So what does all this mean?

Say you go to the doctor and get a blood test. The result is a chart with perhaps 20-30 numbers on it. You ask the doctor to explain. He notes that all the values are in the expected ranges and tells you everything is normal. Then you ask if he will explain what a specific number means. He can say, "That helps us detect problems in your liver," but he can't really get into the science of it. He doesn't have the time to give every patient a lesson in remedial medicine. The only way you will really be able to completely understand is by going to medical school, or minimally looking it up on your own and learning as much as you can assimilate.

Also, my original question to Point2Point was kind of like going to a Mexican restaurant and saying, "I like Chinese food. Do you have anything that's less Mexican and more like Chinese?" I shouldn't be insulted if they say, "Why don't you just go to a Chinese place?" This is exactly what is happening when a wargamer says, "Maybe wargaming isn't for you." If you want to try it, you have to dive into their world, and not expect them to bring their world to yours.

ASL is full of acronyms like PTC, NMC, DM, CX, FFNAM, FFMO, DRM, FP, LOS, TEM, FG, MG, PBF, IFT, MMC, and SMC. It's not at all sufficient to simply have a glossary to define these terms. What's important is to see the acronym and immediately think of the concept. After having learned the little I have, I am already able to conceptualize FFNAM long before I think of what it translates to (First Fire Non-Assault Movement). They might as well be symbols. What this means is that your first pass through the rules is going to be gibberish. When the acronyms start to translate to mental concepts, then the paragraphs in which they appear (which is pretty much all paragraphs) will start to mean something.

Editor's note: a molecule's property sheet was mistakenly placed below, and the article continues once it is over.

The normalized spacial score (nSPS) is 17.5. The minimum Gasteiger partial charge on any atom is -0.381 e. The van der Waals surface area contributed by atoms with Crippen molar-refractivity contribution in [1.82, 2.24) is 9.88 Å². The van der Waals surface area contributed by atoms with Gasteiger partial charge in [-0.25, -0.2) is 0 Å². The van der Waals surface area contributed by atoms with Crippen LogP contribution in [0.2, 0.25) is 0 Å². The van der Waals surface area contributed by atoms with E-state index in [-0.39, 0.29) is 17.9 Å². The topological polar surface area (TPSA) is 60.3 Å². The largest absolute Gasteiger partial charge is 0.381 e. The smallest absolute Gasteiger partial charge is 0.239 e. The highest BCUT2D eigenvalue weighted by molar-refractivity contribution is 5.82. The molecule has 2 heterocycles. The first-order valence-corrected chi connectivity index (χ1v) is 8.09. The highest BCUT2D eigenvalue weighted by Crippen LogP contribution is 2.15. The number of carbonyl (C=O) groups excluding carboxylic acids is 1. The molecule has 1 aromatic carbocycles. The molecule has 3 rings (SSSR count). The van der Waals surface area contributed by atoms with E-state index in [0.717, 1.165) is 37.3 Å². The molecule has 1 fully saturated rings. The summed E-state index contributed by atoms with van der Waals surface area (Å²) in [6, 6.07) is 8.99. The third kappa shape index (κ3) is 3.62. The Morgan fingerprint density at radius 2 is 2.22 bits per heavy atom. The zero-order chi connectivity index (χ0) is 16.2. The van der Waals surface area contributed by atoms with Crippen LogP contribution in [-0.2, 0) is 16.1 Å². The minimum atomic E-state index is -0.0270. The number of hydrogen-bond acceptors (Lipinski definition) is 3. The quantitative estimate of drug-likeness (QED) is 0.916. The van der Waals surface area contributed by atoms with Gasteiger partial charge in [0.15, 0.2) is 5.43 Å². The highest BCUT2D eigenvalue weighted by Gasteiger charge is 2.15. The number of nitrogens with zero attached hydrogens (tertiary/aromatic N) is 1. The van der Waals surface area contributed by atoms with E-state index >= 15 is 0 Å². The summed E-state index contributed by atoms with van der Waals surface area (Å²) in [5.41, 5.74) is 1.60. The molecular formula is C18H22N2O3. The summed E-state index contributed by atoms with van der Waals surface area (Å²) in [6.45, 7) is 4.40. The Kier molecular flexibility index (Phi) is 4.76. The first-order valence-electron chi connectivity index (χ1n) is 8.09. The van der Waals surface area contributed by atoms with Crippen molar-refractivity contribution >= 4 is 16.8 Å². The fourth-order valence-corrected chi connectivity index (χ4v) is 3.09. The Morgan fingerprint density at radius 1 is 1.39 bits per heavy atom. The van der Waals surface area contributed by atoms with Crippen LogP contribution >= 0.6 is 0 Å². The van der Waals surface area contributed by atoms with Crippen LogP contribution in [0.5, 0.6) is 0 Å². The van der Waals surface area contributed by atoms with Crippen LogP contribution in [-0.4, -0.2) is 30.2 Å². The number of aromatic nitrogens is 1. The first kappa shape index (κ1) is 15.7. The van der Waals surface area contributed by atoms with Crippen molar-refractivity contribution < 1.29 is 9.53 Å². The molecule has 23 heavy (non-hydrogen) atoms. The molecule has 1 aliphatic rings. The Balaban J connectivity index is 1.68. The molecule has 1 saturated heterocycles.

I am not making excuses either. Sure, the rules and components could be better. That is true of any game. But wargaming is a different world. When the boards for Railroad Tycoon warped, many euro gamers started to circle the wagons. Even I took the game off my order. I get the feeling this just doesn't happen with wargames. If the game is playable and provides the appropriate historic-theme-to-mechanics representation, then wargamers are happy.

Wargame publishers are small-time. They try to cut costs in a big way just to stay alive. By comparison the euro-game industry is massive. The flip side of the coin is that there really are lots of wargamers. They don't really care to bring in thousands of euro-gamers most of whom don't really care about wargaming other than perhaps as a curiosity.

The complexity of the wargame rules is natural not artificial. They are complex because they try to cover a variety of interesting aspects of the game's period. They are not a fence keeping you out, but more like a scary house with an open gate. If you are willing to walk up and ring the bell, you will be welcome inside.